License: Creative Commons
Electric Sheep was first released by Scott Draves in 1999 to realise "the collective dream of sleeping computers all over the Internet". Electric Sheep uses grid computing techniques to render fractal flames by assigning work units based on random numbers to individual machines participating in the project. Each node uploads its completed work unit to a central server that assembles the units in sequence before making the fully grown Sheep available to the rest of the network. At the same time as it uploads completed work units, a node will download a completed sheep from the server. Given sufficient bandwidth, a participating node operating in Xscreensaver mode will always display the latest sheep to join the family.
The sheep are distributed between nodes in plain mpeg format and are playable in any normal media player. Although each sheep varies dramatically, many sheep are full smoky, ethereal twisted shards best described by Scott as fractal flames. They are generated by mathematics beyond most mortal comprehension and require todays desktop supercomputers to crunch through the arduous task of predicting where the flame will lie in the next frame.
Scott Draves used renders from the Electric Sheep project (whos individual licenses are Creative Commons by extension of the parent project) as a component in his 2004 DVD, Spotworks. Spotworks demonstrates Draves' cutting edge visualisation engines as components in vj mixes that sync to some of the most cutting edge electronik muzik produced in recent years.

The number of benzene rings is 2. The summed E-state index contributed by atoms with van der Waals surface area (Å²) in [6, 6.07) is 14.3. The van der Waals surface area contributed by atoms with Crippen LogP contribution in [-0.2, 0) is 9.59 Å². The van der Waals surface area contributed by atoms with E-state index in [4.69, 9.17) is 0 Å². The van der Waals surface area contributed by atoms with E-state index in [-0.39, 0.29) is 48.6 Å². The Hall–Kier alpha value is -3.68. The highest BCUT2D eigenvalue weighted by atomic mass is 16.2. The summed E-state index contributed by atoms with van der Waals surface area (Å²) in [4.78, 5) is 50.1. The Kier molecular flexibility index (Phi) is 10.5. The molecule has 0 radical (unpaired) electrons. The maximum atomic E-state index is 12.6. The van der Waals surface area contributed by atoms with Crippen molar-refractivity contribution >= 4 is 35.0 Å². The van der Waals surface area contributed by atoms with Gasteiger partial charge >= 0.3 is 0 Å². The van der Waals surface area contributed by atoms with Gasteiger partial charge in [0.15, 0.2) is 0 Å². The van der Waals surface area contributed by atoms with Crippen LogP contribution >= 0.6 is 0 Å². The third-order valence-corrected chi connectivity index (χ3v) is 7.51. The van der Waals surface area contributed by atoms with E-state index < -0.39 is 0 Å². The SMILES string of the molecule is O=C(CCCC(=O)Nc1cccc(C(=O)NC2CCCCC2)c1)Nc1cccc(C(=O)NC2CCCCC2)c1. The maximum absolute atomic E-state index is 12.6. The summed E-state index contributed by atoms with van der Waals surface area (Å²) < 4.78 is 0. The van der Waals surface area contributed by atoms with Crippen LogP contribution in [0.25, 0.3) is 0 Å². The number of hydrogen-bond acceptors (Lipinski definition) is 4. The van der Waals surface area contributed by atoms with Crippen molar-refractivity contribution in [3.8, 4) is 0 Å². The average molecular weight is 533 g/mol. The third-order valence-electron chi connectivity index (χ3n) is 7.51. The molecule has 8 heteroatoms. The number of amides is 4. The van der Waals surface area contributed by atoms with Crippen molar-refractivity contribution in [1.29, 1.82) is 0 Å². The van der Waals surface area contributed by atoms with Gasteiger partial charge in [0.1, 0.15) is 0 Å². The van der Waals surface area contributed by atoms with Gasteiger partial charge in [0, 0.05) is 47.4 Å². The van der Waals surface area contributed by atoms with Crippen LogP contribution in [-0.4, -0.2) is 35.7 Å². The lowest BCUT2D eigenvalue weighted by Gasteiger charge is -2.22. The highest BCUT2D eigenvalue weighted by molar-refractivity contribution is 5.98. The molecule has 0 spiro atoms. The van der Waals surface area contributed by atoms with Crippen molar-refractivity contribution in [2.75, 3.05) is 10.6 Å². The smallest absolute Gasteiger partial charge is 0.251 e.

There was some confusion in 2002 when the electricsheep.org domain expired and was taken over by another company who turned it into a news portal for technology issues. After many complaints by the electricsheep community, the squatters returned ownership of electricsheep.org to Scott and renamed their site to electrik-sheep.
Electric Sheep is written in C and is available on the Linux and Windows platforms, although it has been known to compile and work under FreeBSD and MacOS X. It probably can be easily ported to anything that runs X11 and has a working installation of the Gnu Compiler Collection. The CVS tree is hosted on Sourceforge.